Homo Islamicus versus Homo Pahlavicus

  November 02, 2021   Read time 1 min
Homo Islamicus versus Homo Pahlavicus
Reza Shah was radically interested in the revival of the ancient glory of Persia and in the depths of his heart and mind he would have accused Islam and Arabs of being the main cause of the backwardness of the country. Thus, his solution of a cultural revolution.

To strengthen state anticlericalism, state propaganda focused on clerical opposition to policies, from seemingly simple issues, such as the inclusion of music in official educational curricula to more thorny issues, such as a strong centralized government and judicial reforms. They were portrayed as parochial ignoramuses who opposed the concept of civilization.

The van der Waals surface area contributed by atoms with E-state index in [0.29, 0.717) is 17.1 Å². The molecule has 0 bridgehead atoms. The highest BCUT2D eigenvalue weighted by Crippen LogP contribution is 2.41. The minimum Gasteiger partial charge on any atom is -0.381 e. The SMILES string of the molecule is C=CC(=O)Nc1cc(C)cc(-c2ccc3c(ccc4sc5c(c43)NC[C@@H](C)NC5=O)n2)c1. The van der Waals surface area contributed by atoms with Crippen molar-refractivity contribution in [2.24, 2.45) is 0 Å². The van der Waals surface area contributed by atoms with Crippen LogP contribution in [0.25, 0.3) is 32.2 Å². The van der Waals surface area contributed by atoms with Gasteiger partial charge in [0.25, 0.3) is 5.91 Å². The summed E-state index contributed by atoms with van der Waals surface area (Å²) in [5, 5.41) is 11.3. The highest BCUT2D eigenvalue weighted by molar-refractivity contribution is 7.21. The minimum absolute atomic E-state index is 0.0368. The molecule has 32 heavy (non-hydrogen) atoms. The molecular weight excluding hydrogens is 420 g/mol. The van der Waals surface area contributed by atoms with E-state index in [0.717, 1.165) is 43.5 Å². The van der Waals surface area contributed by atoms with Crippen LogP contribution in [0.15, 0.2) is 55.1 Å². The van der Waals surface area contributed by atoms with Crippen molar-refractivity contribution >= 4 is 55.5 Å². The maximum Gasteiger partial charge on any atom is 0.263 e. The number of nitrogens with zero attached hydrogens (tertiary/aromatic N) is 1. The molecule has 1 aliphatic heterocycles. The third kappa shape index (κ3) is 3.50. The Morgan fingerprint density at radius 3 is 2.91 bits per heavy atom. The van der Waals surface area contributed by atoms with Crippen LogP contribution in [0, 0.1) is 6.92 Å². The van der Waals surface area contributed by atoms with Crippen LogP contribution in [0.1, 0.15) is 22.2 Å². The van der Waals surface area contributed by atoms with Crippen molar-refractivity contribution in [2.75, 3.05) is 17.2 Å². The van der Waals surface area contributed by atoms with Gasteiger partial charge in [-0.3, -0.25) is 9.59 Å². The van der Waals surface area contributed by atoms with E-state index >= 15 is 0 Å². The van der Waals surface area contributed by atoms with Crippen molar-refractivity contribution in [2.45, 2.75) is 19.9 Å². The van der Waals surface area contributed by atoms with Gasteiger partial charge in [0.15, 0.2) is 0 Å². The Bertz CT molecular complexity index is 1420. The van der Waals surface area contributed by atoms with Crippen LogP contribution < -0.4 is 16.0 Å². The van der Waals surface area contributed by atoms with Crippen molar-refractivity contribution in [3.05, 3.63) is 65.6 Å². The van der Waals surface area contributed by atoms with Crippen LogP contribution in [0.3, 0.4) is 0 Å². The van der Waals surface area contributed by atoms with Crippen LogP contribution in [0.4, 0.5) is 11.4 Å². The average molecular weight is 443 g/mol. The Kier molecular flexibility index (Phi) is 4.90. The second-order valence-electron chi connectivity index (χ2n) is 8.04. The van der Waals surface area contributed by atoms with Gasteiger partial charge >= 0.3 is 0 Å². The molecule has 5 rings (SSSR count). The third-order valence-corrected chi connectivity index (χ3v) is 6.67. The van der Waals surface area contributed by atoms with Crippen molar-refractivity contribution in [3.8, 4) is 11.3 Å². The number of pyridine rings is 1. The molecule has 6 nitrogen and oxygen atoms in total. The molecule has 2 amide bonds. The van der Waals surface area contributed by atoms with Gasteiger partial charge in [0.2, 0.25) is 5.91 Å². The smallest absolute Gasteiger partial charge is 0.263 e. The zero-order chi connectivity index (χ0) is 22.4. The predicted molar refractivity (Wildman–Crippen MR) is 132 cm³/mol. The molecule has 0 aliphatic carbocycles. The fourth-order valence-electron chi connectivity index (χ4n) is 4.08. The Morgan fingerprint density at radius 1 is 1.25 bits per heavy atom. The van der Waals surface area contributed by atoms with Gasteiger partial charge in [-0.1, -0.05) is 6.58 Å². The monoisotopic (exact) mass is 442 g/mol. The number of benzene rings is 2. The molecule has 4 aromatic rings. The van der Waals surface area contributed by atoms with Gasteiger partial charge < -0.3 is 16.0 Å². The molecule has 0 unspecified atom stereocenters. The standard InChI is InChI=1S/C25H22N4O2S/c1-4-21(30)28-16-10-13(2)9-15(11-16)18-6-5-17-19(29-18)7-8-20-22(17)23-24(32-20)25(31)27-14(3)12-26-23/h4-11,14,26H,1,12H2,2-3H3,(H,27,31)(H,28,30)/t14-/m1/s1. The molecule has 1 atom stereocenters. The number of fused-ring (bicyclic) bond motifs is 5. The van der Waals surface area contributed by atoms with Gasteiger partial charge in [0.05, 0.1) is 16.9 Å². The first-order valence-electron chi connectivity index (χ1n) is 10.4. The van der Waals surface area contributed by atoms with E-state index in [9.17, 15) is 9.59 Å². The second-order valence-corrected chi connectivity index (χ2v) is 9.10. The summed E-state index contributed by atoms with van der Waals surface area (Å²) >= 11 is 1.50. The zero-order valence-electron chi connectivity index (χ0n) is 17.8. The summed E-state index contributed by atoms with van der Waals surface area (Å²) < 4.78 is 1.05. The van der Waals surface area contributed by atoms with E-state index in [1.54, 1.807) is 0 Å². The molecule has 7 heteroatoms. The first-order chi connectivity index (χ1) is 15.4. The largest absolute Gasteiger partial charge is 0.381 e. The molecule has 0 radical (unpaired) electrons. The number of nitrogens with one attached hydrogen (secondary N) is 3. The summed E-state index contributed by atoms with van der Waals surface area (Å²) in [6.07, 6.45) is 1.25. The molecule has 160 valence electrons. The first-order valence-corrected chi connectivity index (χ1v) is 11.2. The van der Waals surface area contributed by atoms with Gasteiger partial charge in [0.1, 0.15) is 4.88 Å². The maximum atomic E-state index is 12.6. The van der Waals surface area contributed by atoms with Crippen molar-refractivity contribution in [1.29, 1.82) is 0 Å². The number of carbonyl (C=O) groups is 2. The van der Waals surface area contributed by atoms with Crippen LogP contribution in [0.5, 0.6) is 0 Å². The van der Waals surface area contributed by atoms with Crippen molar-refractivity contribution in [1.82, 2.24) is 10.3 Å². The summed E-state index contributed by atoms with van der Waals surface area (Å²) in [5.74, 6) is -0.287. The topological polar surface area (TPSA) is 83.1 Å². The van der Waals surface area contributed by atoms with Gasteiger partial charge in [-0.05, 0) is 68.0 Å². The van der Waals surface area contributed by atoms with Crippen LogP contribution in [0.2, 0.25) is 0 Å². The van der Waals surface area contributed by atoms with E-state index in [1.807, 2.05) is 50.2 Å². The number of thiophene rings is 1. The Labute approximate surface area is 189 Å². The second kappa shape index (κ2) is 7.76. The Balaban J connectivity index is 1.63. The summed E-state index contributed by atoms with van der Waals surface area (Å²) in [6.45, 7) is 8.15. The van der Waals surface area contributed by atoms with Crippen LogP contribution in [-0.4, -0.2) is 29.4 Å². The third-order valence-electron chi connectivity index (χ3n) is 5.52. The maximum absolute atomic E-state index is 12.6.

The result was a drop in the popularity of clerics in urban areas. Ayatollah Khomeini claimed: During Reza Shah’s reign cabbies did not accept clerics as fares. The deceased Hajj Abbas Tehrani Ramollah once said ‘When I was in Arak I wanted to take a taxi. The driver told me he did not take two kinds of fares – one was akhunds [a derogative term for clerics], and the other prostitutes’.

State attacks on the clergy’s socio-economic and political positions, however, were not accompanied by direct attacks on and degradation of Islam. Reza Shah sought to ensure that clerics did not interfere in oppositional politics and to overthrow and separate clerical determined forms of religious high culture, superstitions and doctrine from Islamic ethics.

Islamic ethics were to constitute the moral code of homo Pahlavicus while his political loyalty belonged to the Pahlavi state. In the words of Mohammad Reza Shah: ‘My father made the clergy confine themselves primarily to religious matters which, by definition, have constituted their basic function’.15 Achieving this was a prerequisite for the creation of homo Pahlavicus.